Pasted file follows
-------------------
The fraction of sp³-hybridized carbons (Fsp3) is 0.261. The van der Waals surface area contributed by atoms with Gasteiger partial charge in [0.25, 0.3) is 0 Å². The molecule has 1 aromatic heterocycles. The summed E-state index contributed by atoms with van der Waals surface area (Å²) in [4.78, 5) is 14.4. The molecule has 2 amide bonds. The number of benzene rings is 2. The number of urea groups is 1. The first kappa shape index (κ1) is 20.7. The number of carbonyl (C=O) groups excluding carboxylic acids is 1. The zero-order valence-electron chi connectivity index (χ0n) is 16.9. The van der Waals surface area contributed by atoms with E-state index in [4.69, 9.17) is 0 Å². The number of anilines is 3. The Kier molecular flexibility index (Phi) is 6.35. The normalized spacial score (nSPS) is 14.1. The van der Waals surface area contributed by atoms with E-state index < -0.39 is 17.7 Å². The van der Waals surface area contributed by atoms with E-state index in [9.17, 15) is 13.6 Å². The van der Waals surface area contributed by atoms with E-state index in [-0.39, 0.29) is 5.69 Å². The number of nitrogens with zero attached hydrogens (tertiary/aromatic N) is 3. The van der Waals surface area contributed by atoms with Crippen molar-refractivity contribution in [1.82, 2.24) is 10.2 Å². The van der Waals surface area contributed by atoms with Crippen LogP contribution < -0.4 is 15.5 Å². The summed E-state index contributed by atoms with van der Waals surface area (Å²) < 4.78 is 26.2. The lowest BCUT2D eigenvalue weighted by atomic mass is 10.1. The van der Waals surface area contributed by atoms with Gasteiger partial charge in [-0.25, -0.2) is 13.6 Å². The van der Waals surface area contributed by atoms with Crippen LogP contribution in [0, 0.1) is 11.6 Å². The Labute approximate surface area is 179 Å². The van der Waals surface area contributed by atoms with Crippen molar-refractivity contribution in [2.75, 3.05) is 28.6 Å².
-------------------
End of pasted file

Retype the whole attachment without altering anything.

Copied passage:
The fraction of sp³-hybridized carbons (Fsp3) is 0.261. The van der Waals surface area contributed by atoms with Gasteiger partial charge in [0.25, 0.3) is 0 Å². The molecule has 1 aromatic heterocycles. The summed E-state index contributed by atoms with van der Waals surface area (Å²) in [4.78, 5) is 14.4. The molecule has 2 amide bonds. The number of benzene rings is 2. The number of urea groups is 1. The first kappa shape index (κ1) is 20.7. The number of carbonyl (C=O) groups excluding carboxylic acids is 1. The zero-order valence-electron chi connectivity index (χ0n) is 16.9. The van der Waals surface area contributed by atoms with E-state index in [4.69, 9.17) is 0 Å². The number of anilines is 3. The Kier molecular flexibility index (Phi) is 6.35. The normalized spacial score (nSPS) is 14.1. The van der Waals surface area contributed by atoms with E-state index < -0.39 is 17.7 Å². The van der Waals surface area contributed by atoms with E-state index in [9.17, 15) is 13.6 Å². The van der Waals surface area contributed by atoms with E-state index in [-0.39, 0.29) is 5.69 Å². The number of nitrogens with zero attached hydrogens (tertiary/aromatic N) is 3. The van der Waals surface area contributed by atoms with Crippen molar-refractivity contribution in [1.82, 2.24) is 10.2 Å². The van der Waals surface area contributed by atoms with Crippen LogP contribution < -0.4 is 15.5 Å². The summed E-state index contributed by atoms with van der Waals surface area (Å²) < 4.78 is 26.2. The lowest BCUT2D eigenvalue weighted by atomic mass is 10.1. The van der Waals surface area contributed by atoms with Gasteiger partial charge in [-0.25, -0.2) is 13.6 Å². The van der Waals surface area contributed by atoms with Crippen LogP contribution in [0, 0.1) is 11.6 Å². The Labute approximate surface area is 179 Å². The van der Waals surface area contributed by atoms with Crippen molar-refractivity contribution in [2.75, 3.05) is 28.6 Å².